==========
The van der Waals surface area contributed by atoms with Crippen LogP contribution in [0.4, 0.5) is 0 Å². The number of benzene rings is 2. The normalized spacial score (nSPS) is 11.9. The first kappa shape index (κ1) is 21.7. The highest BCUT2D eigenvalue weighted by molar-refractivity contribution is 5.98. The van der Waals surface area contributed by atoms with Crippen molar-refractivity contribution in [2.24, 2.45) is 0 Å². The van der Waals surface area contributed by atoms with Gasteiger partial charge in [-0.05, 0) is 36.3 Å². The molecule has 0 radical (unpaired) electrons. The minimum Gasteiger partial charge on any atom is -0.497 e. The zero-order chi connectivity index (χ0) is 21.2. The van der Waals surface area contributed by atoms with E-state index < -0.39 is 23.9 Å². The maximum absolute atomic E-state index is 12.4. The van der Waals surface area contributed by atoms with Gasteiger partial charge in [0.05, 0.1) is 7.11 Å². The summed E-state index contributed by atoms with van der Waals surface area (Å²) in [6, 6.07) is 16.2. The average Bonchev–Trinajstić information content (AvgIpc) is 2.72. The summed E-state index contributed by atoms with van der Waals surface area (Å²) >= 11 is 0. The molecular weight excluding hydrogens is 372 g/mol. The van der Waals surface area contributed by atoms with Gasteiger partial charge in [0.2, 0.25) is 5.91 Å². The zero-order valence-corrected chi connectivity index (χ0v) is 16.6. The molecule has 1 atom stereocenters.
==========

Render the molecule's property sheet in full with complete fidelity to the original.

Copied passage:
The van der Waals surface area contributed by atoms with Crippen LogP contribution in [0.4, 0.5) is 0 Å². The number of benzene rings is 2. The normalized spacial score (nSPS) is 11.9. The first kappa shape index (κ1) is 21.7. The highest BCUT2D eigenvalue weighted by molar-refractivity contribution is 5.98. The van der Waals surface area contributed by atoms with Crippen molar-refractivity contribution in [2.24, 2.45) is 0 Å². The van der Waals surface area contributed by atoms with Gasteiger partial charge in [-0.05, 0) is 36.3 Å². The molecule has 0 radical (unpaired) electrons. The minimum Gasteiger partial charge on any atom is -0.497 e. The zero-order chi connectivity index (χ0) is 21.2. The van der Waals surface area contributed by atoms with E-state index < -0.39 is 23.9 Å². The maximum absolute atomic E-state index is 12.4. The van der Waals surface area contributed by atoms with Gasteiger partial charge in [0.05, 0.1) is 7.11 Å². The summed E-state index contributed by atoms with van der Waals surface area (Å²) in [6, 6.07) is 16.2. The average Bonchev–Trinajstić information content (AvgIpc) is 2.72. The summed E-state index contributed by atoms with van der Waals surface area (Å²) >= 11 is 0. The molecular weight excluding hydrogens is 372 g/mol. The van der Waals surface area contributed by atoms with Gasteiger partial charge in [0.2, 0.25) is 5.91 Å². The zero-order valence-corrected chi connectivity index (χ0v) is 16.6. The molecule has 1 atom stereocenters.